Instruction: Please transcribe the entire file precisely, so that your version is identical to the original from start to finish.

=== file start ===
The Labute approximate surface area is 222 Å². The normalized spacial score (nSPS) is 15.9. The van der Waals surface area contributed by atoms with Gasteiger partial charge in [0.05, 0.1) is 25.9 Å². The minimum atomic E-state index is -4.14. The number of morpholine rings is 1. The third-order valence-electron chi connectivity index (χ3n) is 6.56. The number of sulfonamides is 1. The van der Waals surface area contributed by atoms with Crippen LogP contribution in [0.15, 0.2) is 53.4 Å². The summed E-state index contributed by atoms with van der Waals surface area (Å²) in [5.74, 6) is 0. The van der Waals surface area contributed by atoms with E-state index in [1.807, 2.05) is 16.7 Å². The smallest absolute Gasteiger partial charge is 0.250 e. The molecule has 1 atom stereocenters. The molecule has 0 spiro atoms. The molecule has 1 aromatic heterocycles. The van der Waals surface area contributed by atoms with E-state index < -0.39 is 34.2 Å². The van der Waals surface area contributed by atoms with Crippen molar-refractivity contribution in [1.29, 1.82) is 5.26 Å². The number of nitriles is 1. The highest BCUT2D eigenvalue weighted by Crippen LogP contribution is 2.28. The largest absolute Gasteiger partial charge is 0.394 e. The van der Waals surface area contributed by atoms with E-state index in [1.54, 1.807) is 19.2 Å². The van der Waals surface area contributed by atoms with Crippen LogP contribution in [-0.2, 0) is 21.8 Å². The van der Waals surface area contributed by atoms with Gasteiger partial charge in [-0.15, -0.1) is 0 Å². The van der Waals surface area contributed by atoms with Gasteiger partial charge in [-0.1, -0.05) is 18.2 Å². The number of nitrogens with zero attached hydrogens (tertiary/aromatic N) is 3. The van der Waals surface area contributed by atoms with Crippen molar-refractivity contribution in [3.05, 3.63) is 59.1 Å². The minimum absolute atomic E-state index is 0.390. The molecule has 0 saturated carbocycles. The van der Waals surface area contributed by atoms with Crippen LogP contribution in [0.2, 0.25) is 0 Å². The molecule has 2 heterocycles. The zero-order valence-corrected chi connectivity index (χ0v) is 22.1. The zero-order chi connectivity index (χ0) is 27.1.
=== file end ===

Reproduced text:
The Labute approximate surface area is 222 Å². The normalized spacial score (nSPS) is 15.9. The van der Waals surface area contributed by atoms with Gasteiger partial charge in [0.05, 0.1) is 25.9 Å². The minimum atomic E-state index is -4.14. The number of morpholine rings is 1. The third-order valence-electron chi connectivity index (χ3n) is 6.56. The number of sulfonamides is 1. The van der Waals surface area contributed by atoms with Crippen LogP contribution in [0.15, 0.2) is 53.4 Å². The summed E-state index contributed by atoms with van der Waals surface area (Å²) in [5.74, 6) is 0. The van der Waals surface area contributed by atoms with E-state index in [1.807, 2.05) is 16.7 Å². The smallest absolute Gasteiger partial charge is 0.250 e. The molecule has 1 atom stereocenters. The molecule has 0 spiro atoms. The molecule has 1 aromatic heterocycles. The van der Waals surface area contributed by atoms with E-state index < -0.39 is 34.2 Å². The van der Waals surface area contributed by atoms with Crippen molar-refractivity contribution in [1.29, 1.82) is 5.26 Å². The number of nitriles is 1. The highest BCUT2D eigenvalue weighted by Crippen LogP contribution is 2.28. The largest absolute Gasteiger partial charge is 0.394 e. The van der Waals surface area contributed by atoms with E-state index in [1.54, 1.807) is 19.2 Å². The van der Waals surface area contributed by atoms with Crippen LogP contribution in [-0.2, 0) is 21.8 Å². The van der Waals surface area contributed by atoms with Gasteiger partial charge in [-0.15, -0.1) is 0 Å². The van der Waals surface area contributed by atoms with Gasteiger partial charge in [-0.1, -0.05) is 18.2 Å². The number of nitrogens with zero attached hydrogens (tertiary/aromatic N) is 3. The van der Waals surface area contributed by atoms with Crippen molar-refractivity contribution in [3.05, 3.63) is 59.1 Å². The minimum absolute atomic E-state index is 0.390. The molecule has 0 saturated carbocycles. The van der Waals surface area contributed by atoms with Crippen LogP contribution in [0.2, 0.25) is 0 Å². The molecule has 2 heterocycles. The zero-order valence-corrected chi connectivity index (χ0v) is 22.1. The zero-order chi connectivity index (χ0) is 27.1.